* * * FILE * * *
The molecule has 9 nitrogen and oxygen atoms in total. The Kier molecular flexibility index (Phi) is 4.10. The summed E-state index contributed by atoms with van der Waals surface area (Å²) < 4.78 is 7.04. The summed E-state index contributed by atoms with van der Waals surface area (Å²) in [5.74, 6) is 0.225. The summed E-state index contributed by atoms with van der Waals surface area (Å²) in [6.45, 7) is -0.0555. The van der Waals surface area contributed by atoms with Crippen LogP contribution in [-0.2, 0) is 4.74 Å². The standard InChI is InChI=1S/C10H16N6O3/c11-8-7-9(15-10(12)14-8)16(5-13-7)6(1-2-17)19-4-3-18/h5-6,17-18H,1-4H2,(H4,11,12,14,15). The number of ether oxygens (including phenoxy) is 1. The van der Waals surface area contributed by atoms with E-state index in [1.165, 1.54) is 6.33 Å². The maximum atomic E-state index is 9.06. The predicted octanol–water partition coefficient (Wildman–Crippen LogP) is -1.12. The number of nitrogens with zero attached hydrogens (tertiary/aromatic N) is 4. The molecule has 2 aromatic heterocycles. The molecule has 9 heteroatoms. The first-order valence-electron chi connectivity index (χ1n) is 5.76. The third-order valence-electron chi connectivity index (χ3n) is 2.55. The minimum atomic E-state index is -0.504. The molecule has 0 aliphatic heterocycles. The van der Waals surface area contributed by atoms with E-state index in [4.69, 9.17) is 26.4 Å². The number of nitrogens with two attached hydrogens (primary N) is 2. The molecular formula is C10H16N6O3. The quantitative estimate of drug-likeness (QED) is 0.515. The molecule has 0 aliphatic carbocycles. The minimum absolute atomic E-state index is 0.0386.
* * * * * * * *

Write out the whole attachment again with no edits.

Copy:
The molecule has 9 nitrogen and oxygen atoms in total. The Kier molecular flexibility index (Phi) is 4.10. The summed E-state index contributed by atoms with van der Waals surface area (Å²) < 4.78 is 7.04. The summed E-state index contributed by atoms with van der Waals surface area (Å²) in [5.74, 6) is 0.225. The summed E-state index contributed by atoms with van der Waals surface area (Å²) in [6.45, 7) is -0.0555. The van der Waals surface area contributed by atoms with Crippen LogP contribution in [-0.2, 0) is 4.74 Å². The standard InChI is InChI=1S/C10H16N6O3/c11-8-7-9(15-10(12)14-8)16(5-13-7)6(1-2-17)19-4-3-18/h5-6,17-18H,1-4H2,(H4,11,12,14,15). The number of ether oxygens (including phenoxy) is 1. The van der Waals surface area contributed by atoms with E-state index in [1.165, 1.54) is 6.33 Å². The maximum atomic E-state index is 9.06. The predicted octanol–water partition coefficient (Wildman–Crippen LogP) is -1.12. The number of nitrogens with zero attached hydrogens (tertiary/aromatic N) is 4. The molecule has 2 aromatic heterocycles. The molecule has 9 heteroatoms. The first-order valence-electron chi connectivity index (χ1n) is 5.76. The third-order valence-electron chi connectivity index (χ3n) is 2.55. The minimum atomic E-state index is -0.504. The molecule has 0 aliphatic heterocycles. The van der Waals surface area contributed by atoms with E-state index in [4.69, 9.17) is 26.4 Å². The number of nitrogens with two attached hydrogens (primary N) is 2. The molecular formula is C10H16N6O3. The quantitative estimate of drug-likeness (QED) is 0.515. The molecule has 0 aliphatic carbocycles. The minimum absolute atomic E-state index is 0.0386.